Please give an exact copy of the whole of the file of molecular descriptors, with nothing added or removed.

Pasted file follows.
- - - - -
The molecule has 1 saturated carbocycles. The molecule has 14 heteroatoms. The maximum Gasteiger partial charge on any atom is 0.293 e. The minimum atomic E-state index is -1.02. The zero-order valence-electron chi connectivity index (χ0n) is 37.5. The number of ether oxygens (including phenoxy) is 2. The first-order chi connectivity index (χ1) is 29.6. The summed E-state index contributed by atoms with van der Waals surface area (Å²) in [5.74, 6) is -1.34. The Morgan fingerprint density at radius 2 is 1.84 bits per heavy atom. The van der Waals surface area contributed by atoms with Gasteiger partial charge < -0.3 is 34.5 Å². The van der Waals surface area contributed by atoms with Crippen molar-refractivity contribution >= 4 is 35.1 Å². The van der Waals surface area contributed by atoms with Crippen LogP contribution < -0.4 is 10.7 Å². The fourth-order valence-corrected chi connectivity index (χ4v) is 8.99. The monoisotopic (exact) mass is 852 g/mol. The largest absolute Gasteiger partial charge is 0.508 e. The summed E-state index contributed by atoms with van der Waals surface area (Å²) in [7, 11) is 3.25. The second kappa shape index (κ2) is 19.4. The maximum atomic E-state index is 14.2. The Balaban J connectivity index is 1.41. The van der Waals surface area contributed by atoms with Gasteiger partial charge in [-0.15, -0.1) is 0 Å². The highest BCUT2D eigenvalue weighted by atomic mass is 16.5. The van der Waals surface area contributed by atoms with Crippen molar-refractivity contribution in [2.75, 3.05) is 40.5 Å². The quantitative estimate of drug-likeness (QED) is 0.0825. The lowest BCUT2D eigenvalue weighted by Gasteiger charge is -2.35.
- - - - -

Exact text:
The molecule has 1 saturated carbocycles. The molecule has 14 heteroatoms. The maximum Gasteiger partial charge on any atom is 0.293 e. The minimum atomic E-state index is -1.02. The zero-order valence-electron chi connectivity index (χ0n) is 37.5. The number of ether oxygens (including phenoxy) is 2. The first-order chi connectivity index (χ1) is 29.6. The summed E-state index contributed by atoms with van der Waals surface area (Å²) in [5.74, 6) is -1.34. The Morgan fingerprint density at radius 2 is 1.84 bits per heavy atom. The van der Waals surface area contributed by atoms with Gasteiger partial charge < -0.3 is 34.5 Å². The van der Waals surface area contributed by atoms with Crippen molar-refractivity contribution >= 4 is 35.1 Å². The van der Waals surface area contributed by atoms with Crippen LogP contribution < -0.4 is 10.7 Å². The fourth-order valence-corrected chi connectivity index (χ4v) is 8.99. The monoisotopic (exact) mass is 852 g/mol. The largest absolute Gasteiger partial charge is 0.508 e. The summed E-state index contributed by atoms with van der Waals surface area (Å²) in [7, 11) is 3.25. The second kappa shape index (κ2) is 19.4. The maximum atomic E-state index is 14.2. The Balaban J connectivity index is 1.41. The van der Waals surface area contributed by atoms with Gasteiger partial charge in [-0.15, -0.1) is 0 Å². The highest BCUT2D eigenvalue weighted by atomic mass is 16.5. The van der Waals surface area contributed by atoms with Crippen molar-refractivity contribution in [2.75, 3.05) is 40.5 Å². The quantitative estimate of drug-likeness (QED) is 0.0825. The lowest BCUT2D eigenvalue weighted by Gasteiger charge is -2.35.